2
$\begingroup$

This is just a basic question about streamline, equation of streamline and stream function. I am used to perceiving that the stream fucntion is just another form of the equations of streamlines. Since streamlines can be obtained at an "instant time" of an unsteady flow field, then the stream function should be the same, it could be obtained at an instant time of an unsteady flow field.

However, I stuck at this point: consider an unsteady, compressible, 2D - flow field at an instant time, it has stream function $\bar {\psi}$. From textbooks, we already know: $$\rho u = \frac{\partial \bar {\psi}}{\partial y}\space\space\space (1) $$ $$\rho v = -\frac{\partial \bar {\psi}}{\partial x}\space\space\space (2) $$ Then I do some maths: $$(1)\Rightarrow \frac{\partial (\rho u)}{\partial x} = \frac{\partial^2 \bar {\psi}}{\partial y \partial x}$$ $$(2)\Rightarrow -\frac{\partial (\rho v)}{\partial y} = \frac{\partial^2 \bar {\psi}}{\partial x \partial y}$$ Since $\frac{\partial^2 \bar {\psi}}{\partial y \partial x} = \frac{\partial^2 \bar {\psi}}{\partial x \partial y} $, hence: $$\frac{\partial (\rho u)}{\partial x} = -\frac{\partial (\rho v)}{\partial y} \iff \frac{\partial (\rho u)}{\partial x} + \frac{\partial (\rho v)}{\partial y}=0 \iff \nabla.(\rho\vec V)=0\space\space\space (3)$$ But continuity equation says: $$\frac{\partial \rho}{\partial t}+ \nabla.(\rho\vec V)=0\space\space\space (4)$$ Here you can see the flow field is unsteady, then $\frac{\partial \rho}{\partial t}$ is not equal zero and the equation (4) is inconsistent with (3). Here is where I stuck... if I am wrong, so does stream function hold only for steady flow?

$\endgroup$
  • $\begingroup$ You already answered your own question. $\endgroup$ – Chet Miller Jul 15 '17 at 2:29
  • $\begingroup$ By virtue of equations 1 and 2 stream function is defined for any 2D flow of constant density, steady or not. $\partial\rho/\partial t$ can be zero in an unsteady flow. However in an unsteady flow streamline patterns change from one instant to another. $\endgroup$ – Deep Jul 15 '17 at 4:00
  • $\begingroup$ @Chester so you mean stream functions hold only for steady flow. But I always thought it holds for unsteady flows at an insant time. What's wrong with this? $\endgroup$ – Dat Jul 15 '17 at 4:46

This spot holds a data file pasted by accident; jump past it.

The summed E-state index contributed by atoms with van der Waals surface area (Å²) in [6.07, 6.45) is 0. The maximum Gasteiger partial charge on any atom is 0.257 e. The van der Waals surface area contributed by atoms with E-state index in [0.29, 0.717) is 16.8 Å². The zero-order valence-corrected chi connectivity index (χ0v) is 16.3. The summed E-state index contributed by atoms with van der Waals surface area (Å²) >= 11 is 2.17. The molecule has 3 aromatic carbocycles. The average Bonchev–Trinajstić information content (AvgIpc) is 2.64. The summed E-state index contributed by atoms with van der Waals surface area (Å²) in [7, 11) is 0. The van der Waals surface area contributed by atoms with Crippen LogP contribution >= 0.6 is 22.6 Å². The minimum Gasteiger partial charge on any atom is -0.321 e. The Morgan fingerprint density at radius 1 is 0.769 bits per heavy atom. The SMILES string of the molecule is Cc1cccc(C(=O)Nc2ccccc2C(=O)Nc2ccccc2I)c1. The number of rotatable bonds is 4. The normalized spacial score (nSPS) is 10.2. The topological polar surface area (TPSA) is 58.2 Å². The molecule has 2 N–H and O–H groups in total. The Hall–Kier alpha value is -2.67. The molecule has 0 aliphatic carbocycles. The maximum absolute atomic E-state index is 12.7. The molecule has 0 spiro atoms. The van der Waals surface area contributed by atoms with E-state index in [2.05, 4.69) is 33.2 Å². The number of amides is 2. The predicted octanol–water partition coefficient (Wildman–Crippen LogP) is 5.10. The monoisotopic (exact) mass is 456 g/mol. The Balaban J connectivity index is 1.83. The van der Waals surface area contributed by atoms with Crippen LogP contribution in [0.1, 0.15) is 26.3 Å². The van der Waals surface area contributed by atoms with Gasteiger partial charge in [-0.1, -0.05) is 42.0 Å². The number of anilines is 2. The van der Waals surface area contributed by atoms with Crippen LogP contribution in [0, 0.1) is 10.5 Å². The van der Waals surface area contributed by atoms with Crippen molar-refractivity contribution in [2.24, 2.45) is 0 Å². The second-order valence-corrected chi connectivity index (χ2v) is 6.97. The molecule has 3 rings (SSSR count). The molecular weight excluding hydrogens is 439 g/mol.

• $\begingroup$ @Deep no, equations (1) and (2) hold for incompressible or compressible flow. And I am not sure whether they hold for steady or unsteady flow. But I think they hold for an unsteady flow at an instant time $\endgroup$ – Dat Jul 15 '17 at 4:50
  • $\begingroup$ Equation 1 and 2 define stream function $\psi$ irrespective of the kind of 2D flow under consideration. But if $\psi$ so defined is also required to satisfy continuity equation, then it is necessary that $\partial\rho/\partial t=0$. $\endgroup$ – Deep Jul 15 '17 at 5:49
2
$\begingroup$

Generalizing your mathematics (which are all correct), the 2D stream function automatically satisfies continuity for any 2D case where $\partial\rho / \partial t$ is zero. In flows other than these, you must independently confirm that your results satisfy continuity.

$\endgroup$
  • $\begingroup$ Could we have an unsteady, compressible flow which has $\partial\rho / \partial t = 0$ ? $\endgroup$ – Dat Jul 17 '17 at 2:56
  • $\begingroup$ @Dat: Yes, I suppose so. See this answer for a good point about terminology. I've edited my answer. $\endgroup$ – Peter Schilling Jul 17 '17 at 11:26
  • $\begingroup$ the comment was too long so I cannot post it here so I answered my question $\endgroup$ – Dat Jul 17 '17 at 16:36
0
$\begingroup$

@Peter: I have clicked your link and read it. I think we should forget temporarily about true meaning of these words: steady or unsteady, imcompressible or compressible...let's the equations speak words. Does your answer above mean stream function only hold for flow which has $\partial\rho / \partial t = 0$, despite it is steady or unsteady or whatever ? If the answer is yes, so is this true: consider a 2D flow has:

V = u$\vec i$ + v$\vec j$ ; u = u(x, y, t) ; v = v(x, y, t);

$\rho = (x+y)t^2$.

Suppose we already have u and v so that the equation (4) is true (at any point, any instant time of the flow, satisfying continuity equation). Now, consider this flow at instant time t = 1 . At this instant time, $\partial\rho / \partial t = 2(x+y)t = 2(x+y) \ne 0$. So at this instant time, we can not obtain stream function for this flow. Isn't it true?

$\endgroup$
  • $\begingroup$ Like you say, let the math speak for itself. I encourage you to define some different flows and see if their stream functions satisfy continuity. $\endgroup$ – Peter Schilling Jul 17 '17 at 22:14

Your Answer

By clicking “Post Your Answer”, you agree to our terms of service, privacy policy and cookie policy

Not the answer you're looking for? Browse other questions tagged or ask your own question.